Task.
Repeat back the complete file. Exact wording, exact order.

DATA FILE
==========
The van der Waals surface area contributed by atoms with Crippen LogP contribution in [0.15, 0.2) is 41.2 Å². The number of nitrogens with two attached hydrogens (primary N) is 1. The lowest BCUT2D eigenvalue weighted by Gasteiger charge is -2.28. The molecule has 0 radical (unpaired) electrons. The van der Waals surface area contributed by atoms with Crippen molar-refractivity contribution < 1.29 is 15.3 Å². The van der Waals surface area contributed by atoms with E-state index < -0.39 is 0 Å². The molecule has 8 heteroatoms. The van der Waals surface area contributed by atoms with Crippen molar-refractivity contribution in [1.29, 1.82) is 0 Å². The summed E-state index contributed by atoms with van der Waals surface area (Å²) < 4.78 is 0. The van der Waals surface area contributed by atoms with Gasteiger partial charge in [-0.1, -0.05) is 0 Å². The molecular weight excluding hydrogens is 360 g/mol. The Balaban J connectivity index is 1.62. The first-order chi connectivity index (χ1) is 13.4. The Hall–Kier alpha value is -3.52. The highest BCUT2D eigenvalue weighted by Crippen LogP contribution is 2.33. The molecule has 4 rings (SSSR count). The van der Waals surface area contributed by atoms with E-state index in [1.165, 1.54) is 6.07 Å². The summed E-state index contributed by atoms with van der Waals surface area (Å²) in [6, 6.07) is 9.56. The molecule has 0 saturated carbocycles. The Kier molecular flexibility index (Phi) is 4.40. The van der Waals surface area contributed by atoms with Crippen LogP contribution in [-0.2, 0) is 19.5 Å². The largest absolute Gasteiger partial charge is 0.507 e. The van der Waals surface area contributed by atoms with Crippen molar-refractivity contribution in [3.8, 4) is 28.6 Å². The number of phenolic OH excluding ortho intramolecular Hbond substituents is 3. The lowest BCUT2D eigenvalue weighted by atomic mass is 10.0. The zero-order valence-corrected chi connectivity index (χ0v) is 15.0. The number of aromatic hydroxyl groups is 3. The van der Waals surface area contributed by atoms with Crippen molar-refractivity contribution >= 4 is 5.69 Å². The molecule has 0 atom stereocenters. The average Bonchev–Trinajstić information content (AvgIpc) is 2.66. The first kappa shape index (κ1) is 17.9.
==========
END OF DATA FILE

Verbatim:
The van der Waals surface area contributed by atoms with Crippen LogP contribution in [0.15, 0.2) is 41.2 Å². The number of nitrogens with two attached hydrogens (primary N) is 1. The lowest BCUT2D eigenvalue weighted by Gasteiger charge is -2.28. The molecule has 0 radical (unpaired) electrons. The van der Waals surface area contributed by atoms with Crippen molar-refractivity contribution < 1.29 is 15.3 Å². The van der Waals surface area contributed by atoms with E-state index < -0.39 is 0 Å². The molecule has 8 heteroatoms. The van der Waals surface area contributed by atoms with Crippen molar-refractivity contribution in [1.29, 1.82) is 0 Å². The summed E-state index contributed by atoms with van der Waals surface area (Å²) < 4.78 is 0. The van der Waals surface area contributed by atoms with Gasteiger partial charge in [-0.1, -0.05) is 0 Å². The molecular weight excluding hydrogens is 360 g/mol. The Balaban J connectivity index is 1.62. The first-order chi connectivity index (χ1) is 13.4. The Hall–Kier alpha value is -3.52. The highest BCUT2D eigenvalue weighted by Crippen LogP contribution is 2.33. The molecule has 4 rings (SSSR count). The van der Waals surface area contributed by atoms with E-state index in [1.165, 1.54) is 6.07 Å². The summed E-state index contributed by atoms with van der Waals surface area (Å²) in [6, 6.07) is 9.56. The molecule has 0 saturated carbocycles. The Kier molecular flexibility index (Phi) is 4.40. The van der Waals surface area contributed by atoms with Crippen LogP contribution in [-0.2, 0) is 19.5 Å². The largest absolute Gasteiger partial charge is 0.507 e. The van der Waals surface area contributed by atoms with Crippen molar-refractivity contribution in [3.8, 4) is 28.6 Å². The number of phenolic OH excluding ortho intramolecular Hbond substituents is 3. The lowest BCUT2D eigenvalue weighted by atomic mass is 10.0. The zero-order valence-corrected chi connectivity index (χ0v) is 15.0. The number of aromatic hydroxyl groups is 3. The van der Waals surface area contributed by atoms with Crippen molar-refractivity contribution >= 4 is 5.69 Å². The molecule has 0 atom stereocenters. The average Bonchev–Trinajstić information content (AvgIpc) is 2.66. The first kappa shape index (κ1) is 17.9.